When I met Fernando in 1998, he was a lowly park ranger. Now, I’ve come to think of him as the Godfather of Guanacaste.
He seems to know everyone in Liberia, forever greeting acquaintances with a smile and a hug. A spirited conversation (mostly unintelligible to me) erupts, everyone laughs heartily, and then we are being shown to the best table or ushered through the gate without paying the entrance fee.
Fernando earned it. He may have started out as a park ranger, but he finished as el jefe of the entire park. Now, with a PhD under his belt, Fernando is the BMOC (Big Muchacho on Campus). He teaches business classes at two universities, as well as volunteering for a local organization helping women start small businesses.
I am particularly susceptible to falling under Fernando’s spell, since having a native Spanish speaker with me makes the ride so much smoother. Oh yeah: the ride. Fernando has a car, and morning after morning he picked me up and shuttled us off to another tourist hotspot, be it his favorite beach (Playa del Coco) or the local volcano (Volcan Rincon de la Vieja).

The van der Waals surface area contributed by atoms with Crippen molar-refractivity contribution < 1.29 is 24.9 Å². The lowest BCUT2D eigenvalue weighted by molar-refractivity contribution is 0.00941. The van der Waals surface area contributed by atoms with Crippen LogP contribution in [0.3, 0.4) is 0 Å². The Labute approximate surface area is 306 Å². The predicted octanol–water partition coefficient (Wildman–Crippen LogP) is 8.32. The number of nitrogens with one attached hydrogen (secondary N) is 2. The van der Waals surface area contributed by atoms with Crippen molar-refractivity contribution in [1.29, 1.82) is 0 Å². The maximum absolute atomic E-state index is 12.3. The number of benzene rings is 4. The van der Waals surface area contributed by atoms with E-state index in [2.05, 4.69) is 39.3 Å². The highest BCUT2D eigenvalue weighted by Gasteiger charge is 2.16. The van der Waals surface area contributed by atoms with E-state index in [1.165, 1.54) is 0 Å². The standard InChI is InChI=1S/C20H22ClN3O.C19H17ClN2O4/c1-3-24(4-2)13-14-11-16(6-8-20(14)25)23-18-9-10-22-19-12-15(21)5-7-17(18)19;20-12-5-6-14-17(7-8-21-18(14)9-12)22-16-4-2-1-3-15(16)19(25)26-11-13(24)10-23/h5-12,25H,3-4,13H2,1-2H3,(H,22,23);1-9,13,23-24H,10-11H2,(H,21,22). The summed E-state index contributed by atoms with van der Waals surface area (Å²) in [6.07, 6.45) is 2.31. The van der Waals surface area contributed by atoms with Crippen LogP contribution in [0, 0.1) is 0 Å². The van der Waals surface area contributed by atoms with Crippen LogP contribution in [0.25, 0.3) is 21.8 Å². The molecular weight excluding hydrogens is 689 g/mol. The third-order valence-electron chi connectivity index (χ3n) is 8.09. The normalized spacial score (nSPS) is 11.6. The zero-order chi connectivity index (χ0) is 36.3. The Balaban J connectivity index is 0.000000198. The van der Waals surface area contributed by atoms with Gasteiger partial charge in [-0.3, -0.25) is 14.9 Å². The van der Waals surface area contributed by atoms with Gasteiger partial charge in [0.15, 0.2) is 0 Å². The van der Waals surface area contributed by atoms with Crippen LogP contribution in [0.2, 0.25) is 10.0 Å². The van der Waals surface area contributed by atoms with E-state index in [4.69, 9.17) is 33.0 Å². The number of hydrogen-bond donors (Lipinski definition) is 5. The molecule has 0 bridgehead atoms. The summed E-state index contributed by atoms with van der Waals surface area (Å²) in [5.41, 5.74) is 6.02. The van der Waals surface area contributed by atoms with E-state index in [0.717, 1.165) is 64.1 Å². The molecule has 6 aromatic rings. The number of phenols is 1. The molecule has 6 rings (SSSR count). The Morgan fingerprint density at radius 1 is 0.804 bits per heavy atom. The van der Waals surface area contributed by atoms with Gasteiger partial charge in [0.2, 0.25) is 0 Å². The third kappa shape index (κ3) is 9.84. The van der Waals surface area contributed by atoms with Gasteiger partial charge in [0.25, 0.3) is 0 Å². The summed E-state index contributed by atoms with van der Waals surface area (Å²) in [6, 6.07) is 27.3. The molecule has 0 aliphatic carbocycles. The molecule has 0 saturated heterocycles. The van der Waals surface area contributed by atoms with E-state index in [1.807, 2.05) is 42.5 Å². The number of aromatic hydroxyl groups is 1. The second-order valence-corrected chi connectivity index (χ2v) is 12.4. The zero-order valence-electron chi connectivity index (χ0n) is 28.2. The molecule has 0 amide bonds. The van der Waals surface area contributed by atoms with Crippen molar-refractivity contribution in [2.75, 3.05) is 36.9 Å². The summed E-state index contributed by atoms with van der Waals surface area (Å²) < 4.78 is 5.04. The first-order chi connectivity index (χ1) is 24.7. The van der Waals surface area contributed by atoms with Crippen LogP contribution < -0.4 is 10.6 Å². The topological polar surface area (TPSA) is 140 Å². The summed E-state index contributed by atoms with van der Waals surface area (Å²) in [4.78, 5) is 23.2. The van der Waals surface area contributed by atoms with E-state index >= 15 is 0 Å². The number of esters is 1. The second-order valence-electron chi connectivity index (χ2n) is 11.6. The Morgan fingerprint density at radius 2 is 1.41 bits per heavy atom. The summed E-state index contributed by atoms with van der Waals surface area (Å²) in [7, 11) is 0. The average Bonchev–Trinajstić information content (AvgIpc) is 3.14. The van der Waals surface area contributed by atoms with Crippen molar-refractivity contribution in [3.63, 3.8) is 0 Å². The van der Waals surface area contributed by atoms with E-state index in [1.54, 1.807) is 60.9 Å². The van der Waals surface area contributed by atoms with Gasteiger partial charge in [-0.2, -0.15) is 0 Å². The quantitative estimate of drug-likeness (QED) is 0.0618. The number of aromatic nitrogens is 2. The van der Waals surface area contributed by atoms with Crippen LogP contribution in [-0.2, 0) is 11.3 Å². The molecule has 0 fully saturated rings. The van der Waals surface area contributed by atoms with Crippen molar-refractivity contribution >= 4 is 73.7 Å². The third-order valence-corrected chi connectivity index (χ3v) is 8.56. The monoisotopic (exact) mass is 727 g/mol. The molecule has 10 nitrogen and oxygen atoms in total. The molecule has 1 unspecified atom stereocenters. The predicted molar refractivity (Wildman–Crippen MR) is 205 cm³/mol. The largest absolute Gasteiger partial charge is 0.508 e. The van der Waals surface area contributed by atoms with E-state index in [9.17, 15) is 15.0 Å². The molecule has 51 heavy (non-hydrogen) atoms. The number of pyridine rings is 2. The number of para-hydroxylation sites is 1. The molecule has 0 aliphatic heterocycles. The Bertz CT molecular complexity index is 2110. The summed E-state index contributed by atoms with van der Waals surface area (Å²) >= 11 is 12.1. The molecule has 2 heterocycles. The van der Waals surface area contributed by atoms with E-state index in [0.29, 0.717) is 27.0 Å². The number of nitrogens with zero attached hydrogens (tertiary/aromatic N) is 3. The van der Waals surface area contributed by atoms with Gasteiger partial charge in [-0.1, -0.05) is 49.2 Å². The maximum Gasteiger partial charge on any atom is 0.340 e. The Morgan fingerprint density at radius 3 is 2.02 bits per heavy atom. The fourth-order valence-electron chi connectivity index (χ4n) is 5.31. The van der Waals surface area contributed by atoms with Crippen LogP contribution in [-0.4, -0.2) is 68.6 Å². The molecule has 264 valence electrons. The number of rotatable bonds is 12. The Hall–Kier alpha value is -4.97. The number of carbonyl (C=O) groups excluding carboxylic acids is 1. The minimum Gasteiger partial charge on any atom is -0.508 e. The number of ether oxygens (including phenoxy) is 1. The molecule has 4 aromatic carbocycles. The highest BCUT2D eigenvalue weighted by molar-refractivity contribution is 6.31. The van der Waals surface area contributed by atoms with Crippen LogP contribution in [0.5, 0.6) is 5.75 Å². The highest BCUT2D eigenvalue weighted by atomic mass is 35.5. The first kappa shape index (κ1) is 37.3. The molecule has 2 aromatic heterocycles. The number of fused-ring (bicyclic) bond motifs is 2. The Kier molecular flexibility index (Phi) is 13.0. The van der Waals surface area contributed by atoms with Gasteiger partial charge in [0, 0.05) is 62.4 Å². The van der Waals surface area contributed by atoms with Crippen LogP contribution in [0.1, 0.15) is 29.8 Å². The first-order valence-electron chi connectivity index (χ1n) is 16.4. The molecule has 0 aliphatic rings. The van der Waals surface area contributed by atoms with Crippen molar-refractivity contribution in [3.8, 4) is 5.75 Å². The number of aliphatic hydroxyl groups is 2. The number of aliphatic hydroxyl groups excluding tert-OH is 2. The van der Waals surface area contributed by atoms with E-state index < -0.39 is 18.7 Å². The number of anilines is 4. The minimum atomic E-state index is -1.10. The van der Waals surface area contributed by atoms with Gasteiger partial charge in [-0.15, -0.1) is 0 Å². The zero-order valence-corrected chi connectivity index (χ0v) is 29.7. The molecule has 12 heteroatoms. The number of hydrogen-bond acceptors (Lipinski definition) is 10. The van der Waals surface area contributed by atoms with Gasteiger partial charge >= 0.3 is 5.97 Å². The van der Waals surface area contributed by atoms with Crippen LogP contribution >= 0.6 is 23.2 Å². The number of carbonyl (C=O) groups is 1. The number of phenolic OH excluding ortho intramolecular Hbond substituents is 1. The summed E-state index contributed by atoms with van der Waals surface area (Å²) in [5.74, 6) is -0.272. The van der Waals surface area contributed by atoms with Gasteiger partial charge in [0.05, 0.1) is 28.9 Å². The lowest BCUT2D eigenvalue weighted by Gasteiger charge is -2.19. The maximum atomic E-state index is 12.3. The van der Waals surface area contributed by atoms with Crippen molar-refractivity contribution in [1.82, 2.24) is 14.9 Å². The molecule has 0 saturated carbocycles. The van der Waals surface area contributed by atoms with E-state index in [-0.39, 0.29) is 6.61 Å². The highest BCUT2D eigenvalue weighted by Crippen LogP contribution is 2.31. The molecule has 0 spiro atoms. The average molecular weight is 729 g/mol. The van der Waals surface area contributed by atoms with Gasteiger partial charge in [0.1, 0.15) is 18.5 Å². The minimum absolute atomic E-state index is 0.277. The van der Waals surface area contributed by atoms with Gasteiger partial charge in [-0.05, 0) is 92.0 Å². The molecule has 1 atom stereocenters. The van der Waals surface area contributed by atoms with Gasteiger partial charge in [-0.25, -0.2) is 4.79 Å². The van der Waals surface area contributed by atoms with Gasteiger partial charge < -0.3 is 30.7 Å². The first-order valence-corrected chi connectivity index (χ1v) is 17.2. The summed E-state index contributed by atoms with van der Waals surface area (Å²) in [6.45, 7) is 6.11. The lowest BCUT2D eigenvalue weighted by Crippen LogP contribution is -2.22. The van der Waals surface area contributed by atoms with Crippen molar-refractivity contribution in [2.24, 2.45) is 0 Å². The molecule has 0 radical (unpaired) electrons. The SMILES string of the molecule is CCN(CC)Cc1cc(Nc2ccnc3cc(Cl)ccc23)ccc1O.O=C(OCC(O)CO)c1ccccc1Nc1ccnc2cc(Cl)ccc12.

On my last evening in Costa Rica, Fernando chose a nice restaurant on the outskirts of town, and I chose ceviche. We both requested our entrees without mayonnaise, so, interpreting this to mean that we love mayo, they drenched our chips in it (plus ketchup). Yuck.
It was a low-key meal. My thoughts strayed to flying home and re-entering the workforce after 21 months of (intentional) unemployment. Then they wandered to nostalgia for my previous trips to Costa Rica, when I first met Fernando. Those days, I realized, aren’t lost- there’s still fun to be had in CR, and after all these years, Fernando is still sitting across from me (and translating for me… and shuttling me around… and booking hotels for me).
Muchas gracias, amigo.
Makes me think I should hook up with a friend on all my future trips. Hmm, who do I know in the Czech Republic? And Kenya? And Antarctica?